The soldering tip, as the permanently warmest area, is guided out of the soldering point in a controlled manner so that the cooling of the solder converges towards the soldering tip. Such a procedure can be described as “Heat-lifting”.
Regardless of the requirements of a solder joint, a simple layout concept therefore opens up the possibility of producing optimum solder joints in a highly controlled and effective manner with greatly increased reproducibility. In addition to using a soldering iron, other processes using a directed heat source, such as laser or light beam soldering, are also suitable for this purpose.
Even before the layout concept is discussed, an optional variant for heat-lifting is to be indicated, in which the operational requirements are also significantly more demanding.
Heat-lifting (Solder-affinity): For extraction of the soldering tip, the properties (flow direction / surface tension) of the solder itself can be used to take control of the cooling process (Fig. 2). It is significant for success to maximize the distance e’ between the soldering tip and the soldering joint when solder is adhering. After the solder has passed through, cooling of the solder is therefore initiated from the component side and proceeds convergently in the direction of the soldering tip.
The timing of the removal of the soldering tip must be in keeping with the soldering conditions. If the tip is removed prematurely, the convergence effect is absent, whereas delayed removal causes unwanted deformation of the solder. This problem is the greater challenge, since it is difficult to determine the parameters for the removal time.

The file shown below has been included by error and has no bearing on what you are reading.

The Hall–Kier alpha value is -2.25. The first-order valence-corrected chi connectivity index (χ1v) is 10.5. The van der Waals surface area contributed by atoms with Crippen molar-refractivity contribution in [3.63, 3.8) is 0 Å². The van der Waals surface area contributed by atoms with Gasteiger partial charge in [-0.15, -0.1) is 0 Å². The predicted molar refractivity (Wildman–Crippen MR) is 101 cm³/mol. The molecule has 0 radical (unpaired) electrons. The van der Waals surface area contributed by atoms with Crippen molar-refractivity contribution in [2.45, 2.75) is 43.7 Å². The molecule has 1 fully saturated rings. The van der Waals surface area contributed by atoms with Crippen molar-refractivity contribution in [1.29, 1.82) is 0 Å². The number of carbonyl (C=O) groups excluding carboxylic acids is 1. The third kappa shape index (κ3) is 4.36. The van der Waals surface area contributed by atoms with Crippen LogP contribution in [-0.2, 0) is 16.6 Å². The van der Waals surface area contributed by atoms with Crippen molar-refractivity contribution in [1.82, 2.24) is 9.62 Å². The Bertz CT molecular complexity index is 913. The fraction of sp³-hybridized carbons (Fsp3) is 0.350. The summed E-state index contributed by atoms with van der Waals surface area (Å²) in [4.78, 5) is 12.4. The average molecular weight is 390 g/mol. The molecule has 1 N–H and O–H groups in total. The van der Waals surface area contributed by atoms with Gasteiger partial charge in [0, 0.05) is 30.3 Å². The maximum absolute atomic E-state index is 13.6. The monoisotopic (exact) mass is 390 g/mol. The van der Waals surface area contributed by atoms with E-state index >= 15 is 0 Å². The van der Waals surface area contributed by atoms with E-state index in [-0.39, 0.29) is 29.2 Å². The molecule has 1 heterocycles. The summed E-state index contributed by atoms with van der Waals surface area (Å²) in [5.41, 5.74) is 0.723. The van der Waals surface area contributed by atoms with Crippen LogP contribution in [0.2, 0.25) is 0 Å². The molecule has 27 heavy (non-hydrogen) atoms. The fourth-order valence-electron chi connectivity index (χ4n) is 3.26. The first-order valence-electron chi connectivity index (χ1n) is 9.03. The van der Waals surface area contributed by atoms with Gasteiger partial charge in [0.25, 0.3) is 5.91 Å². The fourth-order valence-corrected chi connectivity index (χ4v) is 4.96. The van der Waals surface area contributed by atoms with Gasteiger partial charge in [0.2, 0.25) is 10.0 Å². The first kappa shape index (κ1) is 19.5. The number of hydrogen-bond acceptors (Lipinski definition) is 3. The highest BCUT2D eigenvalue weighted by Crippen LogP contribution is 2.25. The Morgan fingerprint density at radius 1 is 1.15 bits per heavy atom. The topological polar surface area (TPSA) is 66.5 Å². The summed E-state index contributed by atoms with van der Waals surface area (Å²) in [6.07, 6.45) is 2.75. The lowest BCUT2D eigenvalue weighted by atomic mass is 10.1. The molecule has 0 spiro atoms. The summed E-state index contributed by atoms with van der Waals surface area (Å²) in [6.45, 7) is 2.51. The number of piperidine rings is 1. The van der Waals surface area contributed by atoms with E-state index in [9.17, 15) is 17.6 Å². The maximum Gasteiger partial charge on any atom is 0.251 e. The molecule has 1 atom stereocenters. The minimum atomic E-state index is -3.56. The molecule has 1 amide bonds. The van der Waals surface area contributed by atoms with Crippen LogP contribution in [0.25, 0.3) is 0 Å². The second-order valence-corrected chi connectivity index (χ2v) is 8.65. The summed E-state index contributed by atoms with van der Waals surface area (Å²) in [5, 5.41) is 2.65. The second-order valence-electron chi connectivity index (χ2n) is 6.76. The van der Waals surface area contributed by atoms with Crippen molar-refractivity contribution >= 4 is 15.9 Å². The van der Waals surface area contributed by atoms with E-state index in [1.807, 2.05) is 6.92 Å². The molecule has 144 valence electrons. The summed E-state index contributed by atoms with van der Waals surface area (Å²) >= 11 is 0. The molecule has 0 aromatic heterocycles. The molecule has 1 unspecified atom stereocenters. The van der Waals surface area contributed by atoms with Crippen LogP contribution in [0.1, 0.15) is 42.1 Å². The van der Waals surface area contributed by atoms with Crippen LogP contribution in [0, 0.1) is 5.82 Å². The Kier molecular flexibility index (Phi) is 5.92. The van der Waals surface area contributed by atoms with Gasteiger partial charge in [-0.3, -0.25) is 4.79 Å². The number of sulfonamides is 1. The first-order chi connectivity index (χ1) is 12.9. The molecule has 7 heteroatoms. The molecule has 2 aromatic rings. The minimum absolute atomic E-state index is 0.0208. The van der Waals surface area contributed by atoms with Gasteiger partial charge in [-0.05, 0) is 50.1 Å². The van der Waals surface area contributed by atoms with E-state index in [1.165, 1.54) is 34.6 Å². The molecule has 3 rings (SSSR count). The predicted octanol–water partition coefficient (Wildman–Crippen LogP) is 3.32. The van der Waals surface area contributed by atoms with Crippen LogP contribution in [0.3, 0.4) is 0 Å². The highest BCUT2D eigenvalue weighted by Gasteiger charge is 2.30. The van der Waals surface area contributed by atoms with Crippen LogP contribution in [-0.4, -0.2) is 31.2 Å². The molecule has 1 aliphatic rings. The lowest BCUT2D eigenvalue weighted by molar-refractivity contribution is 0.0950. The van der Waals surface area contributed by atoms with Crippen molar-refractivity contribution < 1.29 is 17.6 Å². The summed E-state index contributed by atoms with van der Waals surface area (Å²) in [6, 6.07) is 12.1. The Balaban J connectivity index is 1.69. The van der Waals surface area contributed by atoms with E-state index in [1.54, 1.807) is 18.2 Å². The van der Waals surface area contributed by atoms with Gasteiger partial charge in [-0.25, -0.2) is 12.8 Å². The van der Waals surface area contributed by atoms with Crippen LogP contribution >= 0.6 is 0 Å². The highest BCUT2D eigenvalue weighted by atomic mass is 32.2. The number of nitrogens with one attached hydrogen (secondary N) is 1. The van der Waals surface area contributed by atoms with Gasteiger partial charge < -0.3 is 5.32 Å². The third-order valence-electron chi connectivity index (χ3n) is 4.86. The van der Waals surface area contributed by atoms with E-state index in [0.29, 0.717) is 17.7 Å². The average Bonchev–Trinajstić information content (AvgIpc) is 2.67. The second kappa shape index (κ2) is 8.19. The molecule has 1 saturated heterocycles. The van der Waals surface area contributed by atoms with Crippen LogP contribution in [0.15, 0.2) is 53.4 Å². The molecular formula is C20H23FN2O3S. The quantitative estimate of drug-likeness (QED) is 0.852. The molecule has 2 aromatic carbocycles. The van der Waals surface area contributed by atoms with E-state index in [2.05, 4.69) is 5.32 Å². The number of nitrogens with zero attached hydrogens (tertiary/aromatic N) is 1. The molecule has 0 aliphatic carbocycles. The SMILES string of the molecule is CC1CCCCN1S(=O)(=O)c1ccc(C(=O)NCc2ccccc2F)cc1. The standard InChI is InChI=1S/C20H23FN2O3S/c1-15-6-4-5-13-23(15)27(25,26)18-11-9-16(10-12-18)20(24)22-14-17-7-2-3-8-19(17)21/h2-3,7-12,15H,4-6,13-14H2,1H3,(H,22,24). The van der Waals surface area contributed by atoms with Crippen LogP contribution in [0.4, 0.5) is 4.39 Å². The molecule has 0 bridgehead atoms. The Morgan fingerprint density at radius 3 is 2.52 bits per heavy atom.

For automated processes, such as robotic soldering, these parameters could, as expected, only be determined individually for each soldering point, according to the respective requirements, at great economic expense. In this respect, this variant is a suboptimal alternative with hardly reproducible results in the case of too little working space for the layout concept.
The convergence pad (layout concept): A straightforward modification of the layout of common solder pads in the form of a dimensioned, web-like expansion (Fig. 3) opens up the possibility of carrying out heat-lifting in a highly controlled, highly accurate and effective manner. With a recommended minimum dimension of the expansion of the pad (length ±0.75 mm / width ±0.2 mm), the requirement for available space with common dimensions is readily compatible.
Compared to, for example, thermal pads or short tracks to vias, measuring points or other tracks, the web-like expansion of the convergence pad has no conductive function. This makes planning during the layout process comparatively uncomplicated, and subsequent implementation is also straightforward. A patent application is pending here (DE 10 2019 131 950.1).
Heat-Lifting (Pad-affinity): On a convergence pad, the soldering tip can now be guided out of the soldering joint independently of the properties of the solder and free of any special manual soldering skills (Fig. 4).